Gerhard Richter's gift to Berlin now on show
Berlin's Neue Nationalgalerie museum presents 100 works by Gerhard Richter, on long-term loan from his art foundation.
The "Gerhard Richter: 100 works for Berlin" exhibition promises to be a magnet for visitors. Gerhard Richter is one of the most highly regarded contemporary artists in the world, which makes the collection of paintings the artist gave to the Prussian Cultural Heritage Foundation in 2021 on permanent loan, shortly before his 90th birthday, very valuable.
In determining the distribution of his estate, the artist left his birthplace, Dresden, and his hometown, Cologne, empty-handed. Richter chose Berlin, which celebrated the decision as a "sensation."
The approximately 100 works are now on display at the Neue Nationalgalerie, and they are earmarked to find a home in the future Museum of the 20th Century.
The current exhibition was developed in close collaboration with the artist.
Focus on 'Birkenau' cycle
Nearly 90 works from several creative phases since the 1980s are on display beside Richter's "Birkenau" Holocaust cycle, including photographic-like paintings made with his characteristic wiping technique, such as "Squatters' House" (1989), "4,900 Colours" (2007) and "Strip" (2013/2016).
The show also features overpainted photographs, in which Richter explored the field of tension between photography and painting.
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Richter's four-part "Birkenau" (2014) cycle — large abstract color canvases, crisscrossed with deep gray streaks and complemented by triplets of green and red — take centre stage at the Berlin show, however. The works were created from photos secretly taken by a Jewish prisoner in the Auschwitz-Birkenau concentration camp in August 1944.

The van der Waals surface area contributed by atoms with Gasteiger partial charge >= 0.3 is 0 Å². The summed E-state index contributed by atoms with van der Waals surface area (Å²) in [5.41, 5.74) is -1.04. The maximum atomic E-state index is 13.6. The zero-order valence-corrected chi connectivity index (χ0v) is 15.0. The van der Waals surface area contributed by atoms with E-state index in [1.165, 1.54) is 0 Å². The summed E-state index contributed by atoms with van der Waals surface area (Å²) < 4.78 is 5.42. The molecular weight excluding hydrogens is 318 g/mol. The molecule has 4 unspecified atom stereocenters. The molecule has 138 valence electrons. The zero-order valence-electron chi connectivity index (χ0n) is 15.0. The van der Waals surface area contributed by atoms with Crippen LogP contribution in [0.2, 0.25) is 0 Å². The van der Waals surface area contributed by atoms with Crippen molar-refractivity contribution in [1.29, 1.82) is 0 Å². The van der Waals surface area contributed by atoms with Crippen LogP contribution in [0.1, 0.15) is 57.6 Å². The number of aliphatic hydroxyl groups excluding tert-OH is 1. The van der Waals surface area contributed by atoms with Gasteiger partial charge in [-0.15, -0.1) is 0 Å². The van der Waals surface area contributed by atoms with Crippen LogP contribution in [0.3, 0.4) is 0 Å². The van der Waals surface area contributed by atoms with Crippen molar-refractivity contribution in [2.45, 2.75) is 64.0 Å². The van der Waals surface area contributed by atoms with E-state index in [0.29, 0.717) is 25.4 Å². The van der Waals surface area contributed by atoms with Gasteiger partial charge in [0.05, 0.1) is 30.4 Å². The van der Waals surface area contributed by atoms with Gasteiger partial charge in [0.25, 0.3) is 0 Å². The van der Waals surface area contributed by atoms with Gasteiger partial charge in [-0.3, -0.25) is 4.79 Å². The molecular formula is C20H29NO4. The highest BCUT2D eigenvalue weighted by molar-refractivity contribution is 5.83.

'Picasso of the 21st century'
Art critics like to refer to Gerhard Richter, who lives in Cologne, as the "Picasso of the 21st century." In fact, the Dresden-born artist is one of the most successful contemporary artists. His works hang in the world's most important museums, where they fetch record sums on the art market. The art world has showered him with prizes.
Richter shares little more than fame with Picasso, the pioneer of modern art in the 20th century. Even though the German artist also loves women and married three times, unlike the illustrious Spanish artist, Richter shies away from the limelight. He rarely gives interviews and avoids the stomping grounds of the glamorous art world.
What he does have in common with Picasso is that he has moved from one style to the next while other artists were just discovering them.
This can be observed through his early Pop Art paintings and first attempts at abstract expressionism in the early 1960s, which he declared to be "Capitalist Realism." It was Richter's ironic and consumer-critical response to Socialist Realism, the official art doctrine in East Germany at the time
Richter's trademark: Stylistic disruption
He has painted landscapes in the Romantic tradition, cloud paintings and seascapes, still lifes and portraits. Richter has brought representational painting into the age of photography.
He has reinvented himself over and over again, at times with photorealistic depictions of nature or blurred paintings, or with glass and mirror objects, installations and overpainted photos, as well as large-scale paintings with bright colors.
Constant stylistic disruption are the hallmark of his art. Few artists have explored the possibilities of painting like 91-year-old Gerhard Richter.
The exhibition "100 Works in Berlin" will be on display at the Neue Nationalgalerie from April 1, 2023 to 2026.